If you have stumbled across this blog, chances are, you have been struggling with bullying in some form or another. Usually, readers’ children are being bullied and they are looking for answers about how to help their kids cope, what legal action is available to them, and the stories of those who have been bullied and have overcome the experience.
I’m Jennifer Drapeland, the owner of this blog, and I want to wish you a warm welcome to my website. My daughter, Susie, was 11 years old when I first discovered that she was being bullied. I remember thinking to myself that the cattiness of young girls wasn’t supposed to start until she was at least in high school, and I far underestimated the extent that these girls would go to make sure my daughter was miserable every day.
With the rise of social media and smartphones, it seemed like no matter what we did, this one particular group of girls at her middle school was relentless, and would go to great lengths to belittle and dehumanize my daughter. It started off with name calling: “Slut,” “Bitch,” “Fugly,” and worse. We tried talking to the school and the girls’ parents to no avail.
Once the girls began to physically assault my daughter during recess, at lunchtime, and in the bathroom, I knew the time for talking was over, and her father and I were going to take action. We met with the superintendent of the school district who told us that “Kids will be kids.”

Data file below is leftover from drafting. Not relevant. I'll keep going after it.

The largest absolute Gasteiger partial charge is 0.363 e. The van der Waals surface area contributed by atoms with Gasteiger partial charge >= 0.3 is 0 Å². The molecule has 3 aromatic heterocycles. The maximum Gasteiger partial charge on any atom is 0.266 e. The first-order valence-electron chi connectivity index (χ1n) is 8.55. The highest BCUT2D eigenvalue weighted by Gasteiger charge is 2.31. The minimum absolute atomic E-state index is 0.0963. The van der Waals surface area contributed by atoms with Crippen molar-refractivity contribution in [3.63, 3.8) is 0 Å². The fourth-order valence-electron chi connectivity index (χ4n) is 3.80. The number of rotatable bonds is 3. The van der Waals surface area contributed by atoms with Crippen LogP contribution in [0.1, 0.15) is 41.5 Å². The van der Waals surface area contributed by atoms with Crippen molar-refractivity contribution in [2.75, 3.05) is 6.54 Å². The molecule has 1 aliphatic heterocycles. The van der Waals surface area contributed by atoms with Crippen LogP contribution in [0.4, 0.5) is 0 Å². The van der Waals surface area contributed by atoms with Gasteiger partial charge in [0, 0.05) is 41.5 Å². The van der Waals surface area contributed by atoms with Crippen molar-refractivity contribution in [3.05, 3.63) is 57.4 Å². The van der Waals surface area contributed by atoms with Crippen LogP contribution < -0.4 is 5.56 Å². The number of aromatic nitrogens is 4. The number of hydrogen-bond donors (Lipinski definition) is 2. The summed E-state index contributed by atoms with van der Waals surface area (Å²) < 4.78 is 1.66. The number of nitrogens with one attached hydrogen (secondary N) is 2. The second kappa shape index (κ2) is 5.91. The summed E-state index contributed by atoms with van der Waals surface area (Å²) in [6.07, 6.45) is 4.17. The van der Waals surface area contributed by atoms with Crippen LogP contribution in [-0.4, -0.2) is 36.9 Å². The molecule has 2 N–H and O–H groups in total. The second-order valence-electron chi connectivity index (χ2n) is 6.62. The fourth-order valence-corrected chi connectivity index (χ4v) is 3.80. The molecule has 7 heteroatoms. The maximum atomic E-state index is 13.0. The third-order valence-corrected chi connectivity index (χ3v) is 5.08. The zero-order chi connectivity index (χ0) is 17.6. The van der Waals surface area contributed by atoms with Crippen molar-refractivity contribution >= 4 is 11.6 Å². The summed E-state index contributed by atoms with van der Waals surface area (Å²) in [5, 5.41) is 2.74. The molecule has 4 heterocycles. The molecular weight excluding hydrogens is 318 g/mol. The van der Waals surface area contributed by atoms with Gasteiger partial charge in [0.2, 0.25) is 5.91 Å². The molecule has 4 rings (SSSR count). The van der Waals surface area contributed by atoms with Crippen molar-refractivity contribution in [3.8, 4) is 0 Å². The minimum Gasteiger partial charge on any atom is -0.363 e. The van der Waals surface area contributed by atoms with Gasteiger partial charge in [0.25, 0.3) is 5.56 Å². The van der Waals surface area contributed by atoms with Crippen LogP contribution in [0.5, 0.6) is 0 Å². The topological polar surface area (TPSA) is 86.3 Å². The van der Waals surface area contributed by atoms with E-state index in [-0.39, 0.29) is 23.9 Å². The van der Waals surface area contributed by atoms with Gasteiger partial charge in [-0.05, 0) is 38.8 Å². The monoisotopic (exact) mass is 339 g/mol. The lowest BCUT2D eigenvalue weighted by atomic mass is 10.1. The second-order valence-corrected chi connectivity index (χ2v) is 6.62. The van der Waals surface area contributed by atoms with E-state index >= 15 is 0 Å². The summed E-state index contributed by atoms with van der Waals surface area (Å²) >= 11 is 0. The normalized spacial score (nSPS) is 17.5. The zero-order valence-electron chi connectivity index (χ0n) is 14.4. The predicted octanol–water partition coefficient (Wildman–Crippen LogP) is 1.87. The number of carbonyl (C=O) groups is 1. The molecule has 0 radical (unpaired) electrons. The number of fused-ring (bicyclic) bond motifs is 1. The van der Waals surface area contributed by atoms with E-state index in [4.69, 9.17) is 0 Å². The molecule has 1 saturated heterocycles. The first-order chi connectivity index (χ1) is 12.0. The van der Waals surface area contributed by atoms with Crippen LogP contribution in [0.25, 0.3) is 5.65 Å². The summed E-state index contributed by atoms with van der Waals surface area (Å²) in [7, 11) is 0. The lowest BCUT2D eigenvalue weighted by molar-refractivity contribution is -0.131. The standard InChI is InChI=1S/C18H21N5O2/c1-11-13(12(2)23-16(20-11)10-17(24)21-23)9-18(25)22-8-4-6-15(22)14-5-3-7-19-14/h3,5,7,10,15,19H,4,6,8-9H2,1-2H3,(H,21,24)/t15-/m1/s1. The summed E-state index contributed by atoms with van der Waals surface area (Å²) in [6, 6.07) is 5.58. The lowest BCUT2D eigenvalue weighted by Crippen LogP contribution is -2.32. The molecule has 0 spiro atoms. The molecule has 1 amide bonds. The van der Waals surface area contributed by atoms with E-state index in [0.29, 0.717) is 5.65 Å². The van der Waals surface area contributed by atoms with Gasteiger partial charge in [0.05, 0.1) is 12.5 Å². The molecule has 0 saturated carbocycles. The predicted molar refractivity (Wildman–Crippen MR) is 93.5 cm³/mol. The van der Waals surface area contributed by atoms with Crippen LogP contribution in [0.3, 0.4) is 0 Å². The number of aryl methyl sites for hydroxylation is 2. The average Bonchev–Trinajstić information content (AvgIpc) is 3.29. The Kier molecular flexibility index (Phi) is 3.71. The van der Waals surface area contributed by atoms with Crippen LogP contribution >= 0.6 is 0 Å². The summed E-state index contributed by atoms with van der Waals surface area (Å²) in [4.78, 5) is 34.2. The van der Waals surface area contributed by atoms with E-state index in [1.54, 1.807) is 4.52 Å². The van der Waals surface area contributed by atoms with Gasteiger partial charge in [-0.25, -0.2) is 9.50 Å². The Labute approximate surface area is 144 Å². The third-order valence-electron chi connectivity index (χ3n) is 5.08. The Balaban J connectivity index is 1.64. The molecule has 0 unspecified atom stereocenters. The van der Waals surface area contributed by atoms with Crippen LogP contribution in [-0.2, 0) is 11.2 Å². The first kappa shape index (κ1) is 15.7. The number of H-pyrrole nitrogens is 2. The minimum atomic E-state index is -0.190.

We demanded he take action, and when he didn’t, we went to the press. We showed our local news station all the text messages and social media posts, told them the stories of these bullies shoving my daughter, pushing her down the stairs, and beating her in the school bathroom. It was only then that the superintendent took notice. Each of the bullies got a three-day suspension, if you can believe it.
The school implemented a “strict” no-bullying policy, but after all that Susie had been through, she asked to be homeschooled and we obliged. She thrived going to co-ops, STEM, and dance classes without having to worry that someone was going to degrade her.
About Stop Bullying, Ma
If you are interested in learning more about my daughter’s bullying experience, you can go through my archives, as this is how this blog began. It was difficult for me, as her mother, to go through as well because I wanted to be my daughter’s advocate, but was constantly being faced with people telling me I was overreacting. I knew that I wasn’t, and it helped to get my feelings about what was happening out. Maybe my experience could help someone else!
I began receiving stories from moms just like me who had been through similar experiences. Some described how they handled the bullying, while others told devastating stories about what they would do different if their child hadn’t been able to cope with the tormenting anymore.
With the permission of these mamas, I have been sharing their stories ever since, and have started advocating for legislation in all 50 states that would make bullying illegal. Something has to be done, and by coming together, we can help our children overcome this obstacle, and ensure that these bullies are held responsible for their actions.